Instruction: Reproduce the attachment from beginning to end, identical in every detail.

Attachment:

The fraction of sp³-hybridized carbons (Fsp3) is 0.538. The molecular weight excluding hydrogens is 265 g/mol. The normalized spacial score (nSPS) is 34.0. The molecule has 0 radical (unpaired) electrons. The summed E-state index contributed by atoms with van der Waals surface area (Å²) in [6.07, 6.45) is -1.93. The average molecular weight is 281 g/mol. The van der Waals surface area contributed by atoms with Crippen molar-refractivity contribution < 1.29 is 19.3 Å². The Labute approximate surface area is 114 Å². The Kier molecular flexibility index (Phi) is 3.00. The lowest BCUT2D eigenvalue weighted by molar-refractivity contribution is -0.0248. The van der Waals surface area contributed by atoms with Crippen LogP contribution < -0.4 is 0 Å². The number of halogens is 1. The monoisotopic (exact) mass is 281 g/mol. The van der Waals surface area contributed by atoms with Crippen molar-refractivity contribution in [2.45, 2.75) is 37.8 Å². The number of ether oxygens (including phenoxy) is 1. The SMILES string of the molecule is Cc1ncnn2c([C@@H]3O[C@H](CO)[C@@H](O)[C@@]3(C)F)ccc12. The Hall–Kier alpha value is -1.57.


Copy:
The fraction of sp³-hybridized carbons (Fsp3) is 0.538. The molecular weight excluding hydrogens is 265 g/mol. The normalized spacial score (nSPS) is 34.0. The molecule has 0 radical (unpaired) electrons. The summed E-state index contributed by atoms with van der Waals surface area (Å²) in [6.07, 6.45) is -1.93. The average molecular weight is 281 g/mol. The van der Waals surface area contributed by atoms with Crippen molar-refractivity contribution < 1.29 is 19.3 Å². The Labute approximate surface area is 114 Å². The Kier molecular flexibility index (Phi) is 3.00. The lowest BCUT2D eigenvalue weighted by molar-refractivity contribution is -0.0248. The van der Waals surface area contributed by atoms with Crippen LogP contribution < -0.4 is 0 Å². The number of halogens is 1. The monoisotopic (exact) mass is 281 g/mol. The van der Waals surface area contributed by atoms with Crippen molar-refractivity contribution in [2.45, 2.75) is 37.8 Å². The number of ether oxygens (including phenoxy) is 1. The SMILES string of the molecule is Cc1ncnn2c([C@@H]3O[C@H](CO)[C@@H](O)[C@@]3(C)F)ccc12. The Hall–Kier alpha value is -1.57.